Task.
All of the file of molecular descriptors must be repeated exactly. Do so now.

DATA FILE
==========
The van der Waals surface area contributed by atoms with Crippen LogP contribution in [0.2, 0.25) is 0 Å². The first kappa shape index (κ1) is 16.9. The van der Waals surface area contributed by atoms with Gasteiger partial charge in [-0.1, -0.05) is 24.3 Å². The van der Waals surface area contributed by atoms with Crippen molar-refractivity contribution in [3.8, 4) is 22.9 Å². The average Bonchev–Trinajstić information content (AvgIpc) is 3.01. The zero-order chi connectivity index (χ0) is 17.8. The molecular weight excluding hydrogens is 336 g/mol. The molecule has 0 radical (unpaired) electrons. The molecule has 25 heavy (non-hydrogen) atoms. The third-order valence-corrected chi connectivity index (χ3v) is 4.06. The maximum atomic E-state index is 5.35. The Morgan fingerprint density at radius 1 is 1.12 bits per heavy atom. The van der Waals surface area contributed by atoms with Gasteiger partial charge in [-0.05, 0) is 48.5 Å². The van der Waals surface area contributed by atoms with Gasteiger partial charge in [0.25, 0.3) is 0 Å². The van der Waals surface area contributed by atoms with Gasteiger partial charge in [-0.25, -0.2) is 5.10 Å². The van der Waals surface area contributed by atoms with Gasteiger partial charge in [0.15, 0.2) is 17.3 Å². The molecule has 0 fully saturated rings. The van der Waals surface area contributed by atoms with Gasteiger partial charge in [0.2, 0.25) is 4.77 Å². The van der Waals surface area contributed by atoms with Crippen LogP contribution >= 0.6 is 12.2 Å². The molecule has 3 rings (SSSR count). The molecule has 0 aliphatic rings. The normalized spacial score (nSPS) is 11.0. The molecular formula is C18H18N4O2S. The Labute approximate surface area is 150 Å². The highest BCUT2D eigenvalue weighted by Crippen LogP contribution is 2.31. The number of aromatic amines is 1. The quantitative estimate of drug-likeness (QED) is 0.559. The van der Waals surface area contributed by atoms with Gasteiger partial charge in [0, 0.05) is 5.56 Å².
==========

The van der Waals surface area contributed by atoms with Crippen LogP contribution in [0.2, 0.25) is 0 Å². The first kappa shape index (κ1) is 16.9. The van der Waals surface area contributed by atoms with Gasteiger partial charge in [-0.1, -0.05) is 24.3 Å². The van der Waals surface area contributed by atoms with Crippen molar-refractivity contribution in [3.8, 4) is 22.9 Å². The average Bonchev–Trinajstić information content (AvgIpc) is 3.01. The zero-order chi connectivity index (χ0) is 17.8. The molecular weight excluding hydrogens is 336 g/mol. The molecule has 0 radical (unpaired) electrons. The molecule has 25 heavy (non-hydrogen) atoms. The third-order valence-corrected chi connectivity index (χ3v) is 4.06. The maximum atomic E-state index is 5.35. The Morgan fingerprint density at radius 1 is 1.12 bits per heavy atom. The van der Waals surface area contributed by atoms with Gasteiger partial charge in [-0.05, 0) is 48.5 Å². The van der Waals surface area contributed by atoms with Gasteiger partial charge in [0.25, 0.3) is 0 Å². The van der Waals surface area contributed by atoms with Gasteiger partial charge in [-0.25, -0.2) is 5.10 Å². The van der Waals surface area contributed by atoms with Gasteiger partial charge in [0.15, 0.2) is 17.3 Å². The molecule has 0 fully saturated rings. The van der Waals surface area contributed by atoms with Gasteiger partial charge in [0.2, 0.25) is 4.77 Å². The van der Waals surface area contributed by atoms with Crippen LogP contribution >= 0.6 is 12.2 Å². The molecule has 3 rings (SSSR count). The molecule has 0 aliphatic rings. The normalized spacial score (nSPS) is 11.0. The molecular formula is C18H18N4O2S. The Labute approximate surface area is 150 Å². The highest BCUT2D eigenvalue weighted by Crippen LogP contribution is 2.31. The number of aromatic amines is 1. The quantitative estimate of drug-likeness (QED) is 0.559. The van der Waals surface area contributed by atoms with Gasteiger partial charge in [0, 0.05) is 5.56 Å².